We who are weak and wonderful, wicked,
bewildered, wistful and wild
Are saying direct Good mornings through the fever.
It is the giant-hour.
Nothing, less than gianthood will do.

I also want her to know Brooks’ familial history and the extent of her literary talents: granddaughter of a runaway slave, daughter of a supportive schoolteacher, participant in the Great Migration, regular contributor to the Chicago Defender newspaper’s poetry column at age sixteen, the first African-American to win the Pulitzer Prize, Poet Laureate Consultant in Poetry to the Library of Congress in 1985.

Library Walk New City <br \> Creative Commons CC0 1.0 Universal Public Domain Dedication, via Wikimedia Commons [Public Domain]


I want her to know Robert Frost as a brilliant man who struggled and suffered and ultimately captivated the nation with his words and imagery. I want her to read his well-known”The Road Not Taken” and go beyond seeing the poem’s last lines as simply oft-quoted verse and instead integrate them as words to live by:

I shall be telling this with a sigh
Somewhere ages and ages hence:
Two roads diverged in a wood, and I–
I took the one less travelled by,
And that has made all the difference.

April is National Poetry Month. How are you celebrating in your classroom? Reading selected poems? Listening to poetry readings? Writing haiku, free verse, or limericks? Perhaps you will introduce students to the works of notable poets and discuss how their lives impacted their poetry. You can get some help from SIRS Knowledge Source. Visit the April SKS Spotlight of the Month for articles and Web sites on poets and poetry, and a quiz on poetry collectives. SKS is the perfect resource for helping students research and learn about poets from across the centuries and from around the world, and is a great way to bring them into your classroom. Who will you inspire with poetry this April?

ProQuest SIRS: National Poetry Month

Throughout history, poetry has been a force behind social and political transformation.

Picture dated October 21,1971 of writer, poet and diplomat Pablo Neruda, then Chilean ambassador to France, after being awarded the 1971 Nobel Literature Prize. <br \> by AFP/Getty Images, via ProQuest SIRS Renaissance [Public Domain]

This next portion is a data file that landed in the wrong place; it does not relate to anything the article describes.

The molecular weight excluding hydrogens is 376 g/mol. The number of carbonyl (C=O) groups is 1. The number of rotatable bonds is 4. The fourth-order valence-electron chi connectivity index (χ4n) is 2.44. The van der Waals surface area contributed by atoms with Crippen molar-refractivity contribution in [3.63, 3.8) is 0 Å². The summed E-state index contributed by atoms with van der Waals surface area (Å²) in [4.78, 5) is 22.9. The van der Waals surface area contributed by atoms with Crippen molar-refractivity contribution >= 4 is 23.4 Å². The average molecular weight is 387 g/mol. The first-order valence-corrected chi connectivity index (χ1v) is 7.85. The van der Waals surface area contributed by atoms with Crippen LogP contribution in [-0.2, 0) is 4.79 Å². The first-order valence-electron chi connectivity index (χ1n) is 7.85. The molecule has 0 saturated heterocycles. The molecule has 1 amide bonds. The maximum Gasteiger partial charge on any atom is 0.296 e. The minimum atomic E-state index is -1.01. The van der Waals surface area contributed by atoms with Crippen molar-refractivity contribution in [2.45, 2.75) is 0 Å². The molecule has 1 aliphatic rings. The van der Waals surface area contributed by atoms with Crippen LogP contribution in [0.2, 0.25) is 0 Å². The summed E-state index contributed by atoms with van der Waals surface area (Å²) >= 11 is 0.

Picture dated October 21,1971 of writer, poet and diplomat Pablo Neruda, then Chilean ambassador to France, after being awarded the 1971 Nobel Literature Prize.
by AFP/Getty Images, via ProQuest SIRS Renaissance [Public Domain]

Sometimes its influence is intense and all-encompassing, as in ancient Egypt. The philosopher Plato spoke and wrote at length about poetry, considering it an unacceptable part of the political rhetoric –despite poetry’s incredible popularity. Homer’s epic poems Iliad and Odyssey, for example, were probably two of the most influential writings of the time.

Allen Ginsburg’s poem “Howl” also ignited social and political fury. Ginsberg’s confessional poem, initially read to an audience in San Francisco in 1955, inspired many of the Beat generation and ignited a new form of poetry. Some people considered the poem to be offensive, and in 1957 it became the center of a well-known obscenity trial.

Some poets’ writings make a quiet, steady impact upon the cultural zeitgeist, such as the poems of Maya Angelou. Her decades of poetry have touched upon many aspects of society, from feminism and civil rights to self- and political expression.

Join ProQuest SIRS in celebrating National Poetry Month during the month of April. Learn more about poets throughout history and the impact their works have made on their era and beyond.

Anniversary of “The Raven”: Why Poe’s Famous Poem Lives On Forevermore

On this day in 1845, Edgar Allan Poe’s narrative poem, “The Raven,” was published in the New York Evening Mirror. Although the poem earned him a mere nine dollars upon its publication, it immediately captured readers’ imaginations and made Poe a household name. More than a century and a half later, our continued fascination with Poe and his mythical bird are evident throughout popular culture. What other poem can be said to have inspired an NFL football team (the Baltimore Ravens), a rock album (Lou Reed’s “The Raven”), a Hollywood film (“The Raven,” starring John Cusack as Poe) and an episode of “The Simpsons” (“Treehouse of Horror”)? Even those who’ve never read the poem are likely to recognize its most famous line: Quoth the raven, “Nevermore.”